Purification - Term Overview

Home | Purification - Term Overview

Purification is the process that water is subjected to in order to be fit for human consumption. This process can be carried out using different techniques, each with advantages and disadvantages; This circumstance is also related to the medium from which the item is obtained. Once water is subjected to this practice, it's liable to be consumed if it meets conditions of purity that make it colorless, tasteless and odorless. The water treatment is a problem that is taken into account in large urban centers, where it's necessary to maintain a constant and abundant water supply over time.

Different societies have tried to use safe water for consumption since ancient times, using different methods for this task. Some of the methods from then are still valid in some cases. However, these ancient civilizations had little knowledge of the existence of microorganisms or abiotic elements present in water that can be harmful to health. This circumstance has been, on numerous occasions, the cause of the transmission of diseases that seriously affected the population, generating in many cases the loss of life. Today, however, these limitations are completely removed.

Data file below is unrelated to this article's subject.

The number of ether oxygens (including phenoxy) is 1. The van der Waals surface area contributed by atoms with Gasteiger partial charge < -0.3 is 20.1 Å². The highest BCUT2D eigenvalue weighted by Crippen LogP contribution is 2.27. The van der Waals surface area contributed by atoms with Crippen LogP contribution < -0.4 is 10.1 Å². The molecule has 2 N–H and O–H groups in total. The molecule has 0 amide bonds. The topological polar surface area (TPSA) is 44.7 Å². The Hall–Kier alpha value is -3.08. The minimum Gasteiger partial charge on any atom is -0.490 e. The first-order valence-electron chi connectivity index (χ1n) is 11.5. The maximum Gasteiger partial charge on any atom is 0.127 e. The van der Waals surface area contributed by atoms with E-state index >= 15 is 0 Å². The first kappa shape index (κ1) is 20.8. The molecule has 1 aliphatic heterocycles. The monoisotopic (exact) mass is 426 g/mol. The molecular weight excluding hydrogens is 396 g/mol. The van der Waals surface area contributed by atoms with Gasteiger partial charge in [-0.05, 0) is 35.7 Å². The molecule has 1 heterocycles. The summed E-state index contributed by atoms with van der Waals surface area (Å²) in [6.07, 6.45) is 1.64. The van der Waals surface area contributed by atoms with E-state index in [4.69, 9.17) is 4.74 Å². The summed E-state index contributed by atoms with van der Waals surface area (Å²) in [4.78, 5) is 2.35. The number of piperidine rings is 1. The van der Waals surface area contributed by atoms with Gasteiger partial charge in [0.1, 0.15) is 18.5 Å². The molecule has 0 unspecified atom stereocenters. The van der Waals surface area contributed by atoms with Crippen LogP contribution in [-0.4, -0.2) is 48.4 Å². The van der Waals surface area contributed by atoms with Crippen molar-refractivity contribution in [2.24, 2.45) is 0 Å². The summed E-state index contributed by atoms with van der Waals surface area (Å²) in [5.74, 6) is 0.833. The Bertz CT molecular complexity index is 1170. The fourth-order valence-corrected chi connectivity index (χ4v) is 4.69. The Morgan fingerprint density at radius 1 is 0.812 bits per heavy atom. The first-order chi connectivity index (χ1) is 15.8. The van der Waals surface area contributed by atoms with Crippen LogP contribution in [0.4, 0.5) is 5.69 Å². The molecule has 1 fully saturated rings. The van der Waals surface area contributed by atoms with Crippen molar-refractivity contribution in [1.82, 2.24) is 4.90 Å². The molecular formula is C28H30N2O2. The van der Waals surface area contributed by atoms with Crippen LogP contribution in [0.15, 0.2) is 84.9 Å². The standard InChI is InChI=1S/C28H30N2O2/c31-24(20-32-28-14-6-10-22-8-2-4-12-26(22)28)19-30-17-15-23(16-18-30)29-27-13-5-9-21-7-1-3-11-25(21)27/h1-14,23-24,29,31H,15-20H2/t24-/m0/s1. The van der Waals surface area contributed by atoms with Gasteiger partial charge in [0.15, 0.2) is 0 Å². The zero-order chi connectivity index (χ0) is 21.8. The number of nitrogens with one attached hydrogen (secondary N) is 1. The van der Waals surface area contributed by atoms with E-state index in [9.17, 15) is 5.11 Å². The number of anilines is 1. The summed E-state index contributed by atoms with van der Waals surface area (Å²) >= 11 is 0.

The purification can be an expensive process depending on the region to which it relates. Indeed, geographical conditions will largely provide the parameters to take into account. A very widespread process refers to sedimentation and filtering of the water to remove particles, followed by mixing with chlorine. This technique is generally used to supply large populations, preferably drawing water from rivers. In the event that purification must be carried out with few means, in a region with scarce resources, perhaps the most suitable technique is filtering and boiling.

In general, the different techniques used can be classified into two large groups, the techniques that refer to physical factors and the techniques that refer to chemical factors. As we have seen, in practice the two can be combined as a way to more efficiently achieve the aim of obtaining water free of elements harmful to man. However, despite these measures, it's always preferable that the water is taken from places where it remains free from contamination. This is true for both large and small volume handling.

Read more articles in our blog.
Share on Facebook Share on Twitter Share on LinkedIn
Back to top

Home | Privacy Policy | Terms of Use

Copyright 2011 - 2020 - All Rights Reserved